Turn the key and you’re greeted by a deliciously raspy exhaust note. The familiar four-valve-per-cylinder 3.2-litre V6 has a smooth and vibration-free character highly reminiscent of BMW’s in-line sixes. In its latest guise, the transversely mounted engine delivers 247bhp at 6300rpm, up 10bhp over the old R32 owing to a reworked inlet manifold. Torque remains the same at 236lb ft, but it’s now developed 300rpm lower down the range at 2500rpm. By comparison, the turbocharged 2.0-litre four-cylinder GTi musters 197bhp and 206lb ft.
Throttle response is rich, the tacho needle racing around the dial the moment you brush the throttle. Nail it hard and the R32 hauls with real enthusiasm to the 6500rpm red line before an electronic cut out halts proceedings at 7000rpm.
It’s not all fire and brimstone, though. The engine is also hugely flexible, with sufficient torque to allow you to skip gears as you change up, and it will pull cleanly and strongly from just 1000rpm in top. The six-speed manual gearbox is plumbed in to Volkswagen’s familiar Haldex four-wheel-drive system, as used on the Golf 4Motion. It uses a multi-plate clutch mounted ahead of the rear axle to apportion power to all four wheels. In extreme conditions it can deliver it all to either the front or rear. The R32’s traction puts it on an altogether different performance plane to the front-wheel drive GTi, allowing it to get its power down without any wheelspinning.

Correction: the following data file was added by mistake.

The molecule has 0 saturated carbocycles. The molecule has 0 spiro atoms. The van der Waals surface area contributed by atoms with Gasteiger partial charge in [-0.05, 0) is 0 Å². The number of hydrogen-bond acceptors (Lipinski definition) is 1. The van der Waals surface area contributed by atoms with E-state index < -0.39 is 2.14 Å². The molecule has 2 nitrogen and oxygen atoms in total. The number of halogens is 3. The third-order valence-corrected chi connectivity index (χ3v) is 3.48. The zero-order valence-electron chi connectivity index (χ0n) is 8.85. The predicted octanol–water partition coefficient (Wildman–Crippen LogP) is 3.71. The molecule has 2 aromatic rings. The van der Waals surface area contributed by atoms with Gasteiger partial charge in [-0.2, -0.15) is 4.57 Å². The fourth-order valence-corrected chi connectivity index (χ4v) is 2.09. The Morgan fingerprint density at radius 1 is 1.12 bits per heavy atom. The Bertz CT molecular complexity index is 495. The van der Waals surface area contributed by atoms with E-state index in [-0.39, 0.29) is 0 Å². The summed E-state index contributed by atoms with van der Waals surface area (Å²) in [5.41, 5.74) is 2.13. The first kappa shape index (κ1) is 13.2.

At 1541kg, the new Golf is no lightweight, coming in 64kg above is predecessor due to its larger dimensions and more luxurious cabin. However, it still posts a claimed 0-62mph time of 6.5sec – half a second quicker than the GTi – on the way to a limited 155mph top speed (we couldn’t get the GTi past 136mph).
So the R32 is fast, but it is also a very accomplished high-speed cruiser. Many cars of this ilk provide rapid acceleration through a combination of short gearing and an engine that’s constantly made to work at high revs, which makes them a real chore over longer distances. Not so the R32, which never feels unduly stressed at motorway speeds thanks to a long sixth gear.
The R32’s handling matches its pace. There’s masses of grip and taut body control. Arrive at a corner too fast and it understeers, but with the standard ESP switched off you can adjust the line by keeping the throttle down and relying on the four-wheel-drive system to reapportion the power towards the rear. The ride is firm, but not to the point where it becomes harsh and unpleasant over broken bitumen.
The power assisted steering, an electric set-up with 2.9 turns lock to lock, is reluctant to communicate the finer details of what the front wheels are doing, but its inherent directness gives a good degree of confidence through quick corners.
The brakes are excellent, the 345mm and 310mm ventilated discs providing strong and determined deceleration without the overservoed feel that afflicts other Volkswagens, and the anti-lock has been well-programmed, only kicking in when it is really needed.
Backing all this up is a beautifully finished cabin with neat touches such as a three-spoke flat-bottomed steering wheel, aluminium pedals, aluminium-look trim and loads of equipment, including climate control, CD changer and six airbags. Hard-shell Recaro sport seats, as fitted to our test car, are a worthwhile option, their strong lateral support adding to the driving experience. Another extra worth consideration is the swift-shifting DSG dual-clutch gearbox.
The new R32 is a more complete car than its predecessor. It’s faster – if only fractionally – more comfortable, better-looking and better-equipped. It also delivers a level of driveline sophistication that the GTi can’t match. In short: great.